Systems Thinking for Engineering

Today’s post for Day 3 of the Mercari Advent Calendar 2021 is brought to you by Darren from the Mercari Data Team.


I was recently asked to share my thoughts on what it means to be a "distinguished engineer" at Mercari, and my first thought was about systems. Below is an internal note that I shared with our Engineering organization about how I approach engineering. I hope you find this useful for guiding your own work and careers.

-Darren


If you want to be a better engineer, you need to hack the system. Or more accurately, you need to understand the system.

Engineering is about wrangling systems to accomplish amazing things.

I’m not talking about operating systems, or distributed systems, but rather systems in the general sense. A "system" is simply a collection of heterogeneous components that work together to achieve some purpose. It might be a rocket; it might be an e-commerce platform; it might be the internet itself.

Changes in one part of a system can greatly influence nodes that are quite distant. The overall behavior of the system might only be understandable in a statistical sense, but the failure of the system can arise from any specific piece.

Learning as much as I can about the structure and function of a system is what I like to call a "systems mindset". I try to apply a systems mindset to all of my engineering, and if you want to become a better engineer, I encourage you to do the same.

What does this mean in practice? Well, when I started at Mercari, one of the first things I did was trace a purchase transaction through the entire stack.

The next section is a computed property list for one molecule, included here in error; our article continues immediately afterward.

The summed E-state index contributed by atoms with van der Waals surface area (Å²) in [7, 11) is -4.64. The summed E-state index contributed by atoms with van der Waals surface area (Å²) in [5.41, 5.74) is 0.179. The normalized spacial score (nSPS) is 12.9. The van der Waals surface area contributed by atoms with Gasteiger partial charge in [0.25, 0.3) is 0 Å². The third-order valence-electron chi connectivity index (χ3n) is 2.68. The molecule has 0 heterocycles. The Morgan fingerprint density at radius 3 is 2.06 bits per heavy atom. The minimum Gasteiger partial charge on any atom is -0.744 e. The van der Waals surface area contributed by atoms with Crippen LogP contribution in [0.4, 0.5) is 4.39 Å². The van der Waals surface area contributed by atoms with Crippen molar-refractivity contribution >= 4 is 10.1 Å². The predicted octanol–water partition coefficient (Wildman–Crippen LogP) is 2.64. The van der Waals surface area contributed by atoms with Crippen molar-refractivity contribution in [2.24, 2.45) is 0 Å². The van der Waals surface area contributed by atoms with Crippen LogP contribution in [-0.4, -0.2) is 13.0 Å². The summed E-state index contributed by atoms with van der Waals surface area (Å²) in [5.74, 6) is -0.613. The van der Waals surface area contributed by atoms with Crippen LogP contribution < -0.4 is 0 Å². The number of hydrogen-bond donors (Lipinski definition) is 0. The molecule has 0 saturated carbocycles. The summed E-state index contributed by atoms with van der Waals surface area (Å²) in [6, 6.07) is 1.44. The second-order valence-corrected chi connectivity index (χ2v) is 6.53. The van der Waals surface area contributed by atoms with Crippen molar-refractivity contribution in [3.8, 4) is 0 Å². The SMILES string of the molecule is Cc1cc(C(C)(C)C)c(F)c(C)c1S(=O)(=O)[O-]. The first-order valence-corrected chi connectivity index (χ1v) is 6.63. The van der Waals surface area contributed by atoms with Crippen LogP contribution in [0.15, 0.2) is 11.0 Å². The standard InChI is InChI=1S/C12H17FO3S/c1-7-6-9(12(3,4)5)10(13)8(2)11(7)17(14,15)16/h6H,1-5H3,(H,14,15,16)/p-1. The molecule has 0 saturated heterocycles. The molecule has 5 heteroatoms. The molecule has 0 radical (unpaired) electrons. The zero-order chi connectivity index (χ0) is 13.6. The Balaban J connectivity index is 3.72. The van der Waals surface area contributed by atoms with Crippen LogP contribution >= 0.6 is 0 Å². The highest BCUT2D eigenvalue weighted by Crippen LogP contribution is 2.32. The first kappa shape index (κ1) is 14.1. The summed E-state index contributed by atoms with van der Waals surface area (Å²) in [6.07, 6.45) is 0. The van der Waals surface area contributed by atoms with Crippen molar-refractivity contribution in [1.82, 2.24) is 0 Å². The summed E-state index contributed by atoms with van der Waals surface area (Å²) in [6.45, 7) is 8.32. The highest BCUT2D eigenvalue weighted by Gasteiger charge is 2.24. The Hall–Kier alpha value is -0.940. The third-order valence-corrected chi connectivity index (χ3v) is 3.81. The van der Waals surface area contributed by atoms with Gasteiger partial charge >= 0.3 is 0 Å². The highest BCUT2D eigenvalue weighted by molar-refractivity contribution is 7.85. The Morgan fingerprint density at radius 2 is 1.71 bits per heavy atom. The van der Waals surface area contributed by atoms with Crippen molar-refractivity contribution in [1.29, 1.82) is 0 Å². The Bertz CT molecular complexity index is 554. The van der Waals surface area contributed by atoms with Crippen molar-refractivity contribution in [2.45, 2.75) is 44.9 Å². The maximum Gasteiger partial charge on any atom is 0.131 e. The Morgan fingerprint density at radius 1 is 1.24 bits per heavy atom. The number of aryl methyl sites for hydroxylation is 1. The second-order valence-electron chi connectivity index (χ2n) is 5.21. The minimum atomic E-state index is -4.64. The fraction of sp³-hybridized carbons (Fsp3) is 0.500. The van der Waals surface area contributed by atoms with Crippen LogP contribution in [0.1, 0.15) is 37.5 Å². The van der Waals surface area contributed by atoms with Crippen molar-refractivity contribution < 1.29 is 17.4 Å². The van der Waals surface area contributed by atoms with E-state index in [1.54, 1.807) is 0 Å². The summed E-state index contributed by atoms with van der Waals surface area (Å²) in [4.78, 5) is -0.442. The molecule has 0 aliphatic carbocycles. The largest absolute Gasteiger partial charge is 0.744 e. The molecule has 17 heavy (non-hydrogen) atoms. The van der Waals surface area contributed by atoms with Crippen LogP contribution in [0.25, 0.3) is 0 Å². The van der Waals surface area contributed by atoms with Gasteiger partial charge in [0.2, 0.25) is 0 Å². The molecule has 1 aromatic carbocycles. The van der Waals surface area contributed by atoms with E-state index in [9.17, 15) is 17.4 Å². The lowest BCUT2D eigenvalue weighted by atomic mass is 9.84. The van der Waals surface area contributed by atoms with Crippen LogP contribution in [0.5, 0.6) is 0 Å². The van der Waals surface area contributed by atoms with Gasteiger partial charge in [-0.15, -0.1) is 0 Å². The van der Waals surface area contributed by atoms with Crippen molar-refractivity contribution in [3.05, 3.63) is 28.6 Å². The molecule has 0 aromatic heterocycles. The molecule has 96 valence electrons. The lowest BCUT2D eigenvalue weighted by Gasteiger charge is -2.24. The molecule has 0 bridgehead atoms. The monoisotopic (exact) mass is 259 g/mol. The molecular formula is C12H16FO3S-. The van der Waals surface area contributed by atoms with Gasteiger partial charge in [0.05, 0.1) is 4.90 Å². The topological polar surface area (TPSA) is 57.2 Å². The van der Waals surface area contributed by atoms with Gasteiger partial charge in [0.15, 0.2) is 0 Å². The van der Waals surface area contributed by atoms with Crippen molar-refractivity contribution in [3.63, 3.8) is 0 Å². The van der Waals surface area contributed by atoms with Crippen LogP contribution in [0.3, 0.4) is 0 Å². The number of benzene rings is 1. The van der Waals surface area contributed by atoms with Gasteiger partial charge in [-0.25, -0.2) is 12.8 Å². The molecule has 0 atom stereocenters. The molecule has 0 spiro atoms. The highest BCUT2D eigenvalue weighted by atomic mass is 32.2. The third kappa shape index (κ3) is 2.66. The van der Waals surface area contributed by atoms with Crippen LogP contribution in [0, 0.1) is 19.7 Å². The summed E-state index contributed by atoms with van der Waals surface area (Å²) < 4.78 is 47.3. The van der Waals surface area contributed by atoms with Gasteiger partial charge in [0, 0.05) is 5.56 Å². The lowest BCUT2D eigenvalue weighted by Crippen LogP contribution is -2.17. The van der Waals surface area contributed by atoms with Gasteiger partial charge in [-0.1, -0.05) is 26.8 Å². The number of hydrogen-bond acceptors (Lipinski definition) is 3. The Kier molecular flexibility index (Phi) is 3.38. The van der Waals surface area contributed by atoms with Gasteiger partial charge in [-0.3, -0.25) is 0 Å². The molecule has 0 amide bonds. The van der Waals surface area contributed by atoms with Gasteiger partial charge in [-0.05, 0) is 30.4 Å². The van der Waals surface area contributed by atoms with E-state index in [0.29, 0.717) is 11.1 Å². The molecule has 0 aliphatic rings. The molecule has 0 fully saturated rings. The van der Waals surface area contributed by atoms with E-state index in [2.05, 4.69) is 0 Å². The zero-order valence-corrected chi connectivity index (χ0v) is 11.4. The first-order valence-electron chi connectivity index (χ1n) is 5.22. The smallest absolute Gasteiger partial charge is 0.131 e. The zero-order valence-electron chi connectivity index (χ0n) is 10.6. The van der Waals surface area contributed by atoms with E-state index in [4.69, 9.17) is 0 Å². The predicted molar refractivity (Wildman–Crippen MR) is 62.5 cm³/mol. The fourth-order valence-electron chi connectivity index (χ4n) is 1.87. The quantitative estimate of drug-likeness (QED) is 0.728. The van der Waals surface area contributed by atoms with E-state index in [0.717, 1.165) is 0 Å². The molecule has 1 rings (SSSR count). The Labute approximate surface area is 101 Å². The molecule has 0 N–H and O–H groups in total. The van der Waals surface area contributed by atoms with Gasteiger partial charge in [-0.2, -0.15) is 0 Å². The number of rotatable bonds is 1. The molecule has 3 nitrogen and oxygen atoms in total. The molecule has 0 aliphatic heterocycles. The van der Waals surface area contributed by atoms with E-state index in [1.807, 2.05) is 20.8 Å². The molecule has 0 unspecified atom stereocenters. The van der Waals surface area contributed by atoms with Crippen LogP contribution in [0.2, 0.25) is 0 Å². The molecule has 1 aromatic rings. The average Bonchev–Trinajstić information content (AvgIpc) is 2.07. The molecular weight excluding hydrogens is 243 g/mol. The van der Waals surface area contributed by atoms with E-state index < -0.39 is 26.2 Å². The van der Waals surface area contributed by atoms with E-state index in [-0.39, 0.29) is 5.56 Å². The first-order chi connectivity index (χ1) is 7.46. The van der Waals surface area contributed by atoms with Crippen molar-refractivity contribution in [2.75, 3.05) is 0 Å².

Mercari, at its core, is an e-commerce company. We operate a marketplace that connects buyers and sellers. Transactions, where an item is listed by one person and purchased by another, represent the core unit of truth in our company. (We have since added other fundamental units of truth such as payments.)

I don’t work directly on the transaction subsystem, but my mental model of our marketplace needed a base to hang everything onto. A good base for engineering systems is the source of truth datum at the core of the system. If you can develop a good model of the data that’s flowing through your system, and what subsystems it touches along the way, then you have a very solid foundation for becoming a productive engineer. Conversely, without that foundation, your work just floats off in space, connected tenuously with other black boxes. And it’s hard to build on top of a fragile foundation.

Transactions begin when a user presses a purchase button, which sends a request to a server, which sends other requests to other servers, and finally, a response is returned to the user.

Simple enough, but what does the system dealing with requests look like? Roughly, the initial request is fired off by the network layer of a native app architecture; a reverse proxy handles the incoming request, authenticates it, and passes it off to the handling microservice; a microservice, which is an independently horizontally scalable collection of Kubernetes pods behind a Kubernetes service, processes the request and updates some data store; and everything unwinds back to the user.